Recent Progress 2015

In addition to the cancer cells, solid tumours also contain a range of “normal” cells, such as immune cells, endothelial cells and fibroblasts, which together form the tumour stroma. There has been a general appreciation that understanding the role of these infiltrating cells on tumour progression and response to therapy is needed in order to develop more efficient treatments. In the Systems Oncology Group we aim to determine how tumour cells signal with cells in the stroma and specifically how signals from the tumour cells can co-opt the stromal cells to promote tumour progression and decrease therapeutic response. Delineating such signals may lead to development of novel therapeutic strategies.

Pancreatic Ductal Adenocarcinoma (PDAC) has a dismal prognosis with a median survival below six months and an average five-year survival below 5%. This is due to the aggressive nature of the cancer, a lack of effective therapy and late diagnosis. The most frequent occurring genetic mutations have been identified with activating mutations in the oncogene KRAS, inactivation of the tumour suppressor CDKN2A in more than 90% of all tumours and loss of TP53 and SMAD4 function occurring in 50-60% of all cases.

The clinical benefit of chemotherapy is very limited and the abundant stroma is known to confer therapeutic resistance. Critically, PDAC is characterised by an extensive activated stroma and desmoplasia, which also affects tumour growth and metastasis. However, the mechanisms whereby tumour cells recruit and co-opt “normal” stromal cells and conversely how the stromal cells support tumour cell growth and impair drug sensitivity is not well known. Delineating these mechanisms is therefore important and may lead to the identification of novel therapeutic targets in both the tumour and the genetically stable stromal cells.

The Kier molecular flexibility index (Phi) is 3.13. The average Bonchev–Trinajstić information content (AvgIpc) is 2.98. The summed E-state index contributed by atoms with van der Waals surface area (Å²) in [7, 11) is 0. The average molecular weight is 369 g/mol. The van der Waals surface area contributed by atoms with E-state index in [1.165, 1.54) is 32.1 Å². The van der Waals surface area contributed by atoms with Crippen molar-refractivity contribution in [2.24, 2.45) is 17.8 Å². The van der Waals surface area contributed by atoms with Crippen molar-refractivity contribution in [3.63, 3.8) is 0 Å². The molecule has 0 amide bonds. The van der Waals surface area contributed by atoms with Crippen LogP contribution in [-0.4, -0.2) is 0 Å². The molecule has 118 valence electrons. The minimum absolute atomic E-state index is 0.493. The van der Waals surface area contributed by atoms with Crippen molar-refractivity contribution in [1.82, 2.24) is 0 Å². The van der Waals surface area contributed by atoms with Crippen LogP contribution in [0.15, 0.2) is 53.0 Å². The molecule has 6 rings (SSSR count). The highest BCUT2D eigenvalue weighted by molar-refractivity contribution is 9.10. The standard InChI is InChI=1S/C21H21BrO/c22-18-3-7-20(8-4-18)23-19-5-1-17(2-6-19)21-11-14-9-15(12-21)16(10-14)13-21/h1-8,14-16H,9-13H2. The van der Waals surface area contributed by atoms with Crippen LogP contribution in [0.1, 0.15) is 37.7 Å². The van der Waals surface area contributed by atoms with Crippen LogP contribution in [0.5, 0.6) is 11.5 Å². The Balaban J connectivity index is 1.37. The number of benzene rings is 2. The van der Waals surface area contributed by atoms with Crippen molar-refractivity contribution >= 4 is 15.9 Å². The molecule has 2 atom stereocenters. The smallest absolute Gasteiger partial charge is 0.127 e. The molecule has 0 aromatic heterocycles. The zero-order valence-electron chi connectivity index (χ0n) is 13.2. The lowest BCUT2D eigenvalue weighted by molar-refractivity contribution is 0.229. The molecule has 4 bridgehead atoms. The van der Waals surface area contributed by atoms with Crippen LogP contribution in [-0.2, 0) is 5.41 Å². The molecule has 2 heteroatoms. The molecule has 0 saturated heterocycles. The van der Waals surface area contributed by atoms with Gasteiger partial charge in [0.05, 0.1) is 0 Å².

Analysing signaling through the interrogation of post-translational modifications
To define how tumour and stromal cells signal to each other we utilise state of the art mass spectrometry, which allow us to interrogate the cellular proteome and post translational processes in a robust and quantitative manner. To analyse reciprocal cell communication, we have developed methods for labeling heterotypic cellular populations, which allows the assignment of identified signalling molecules to their cell of origin (Jorgensen et al., Science 2009). As such, we perform direct co-cultures between tumour and stromal cells and analyse how signaling is specifically regulated in the individual cell types. The major advantage of this approach is that all exchanged signals are included in the analysis and as such, heterotypic cell signaling is interrogated as a multivariate system. More recently, we have developed an improved methodology based on cell-specific labeling using precursors of amino acids, which has allowed us to study direct co-cultures for up to 10 days (Tape et al., Mol Cell Proteomics 2014). Because extended co-cultures permit signals to evolve, for example, a signal from cell type A accumulates sufficiently to activate cell type B, which then elicits a reciprocal signal to cell type A, individual signals can be perturbed and the consequences can be determined.  As such, this approach has dramatically improved our ability to interrogate how reciprocal cellular signalling networks develop between tumour and stromal cells. We are currently utilising this technology to map which signals are exchanged between tumour and stromal cells in pancreatic cancer.

In parallel, we have developed phenotypic assays to monitor the effect of tumour-stroma signalling and are currently conducting a loss of function genetic screen to identify components that are required for stromal co-option. Integration of the biochemical signalling network with a functional readout allows us to identify regulated and functionally important signals in a cell specific manner. Recently this has led to the identification of novel regulatory mechanisms whereby tumour cells communicate with stromal cells and we are currently evaluating these as putative therapeutic targets.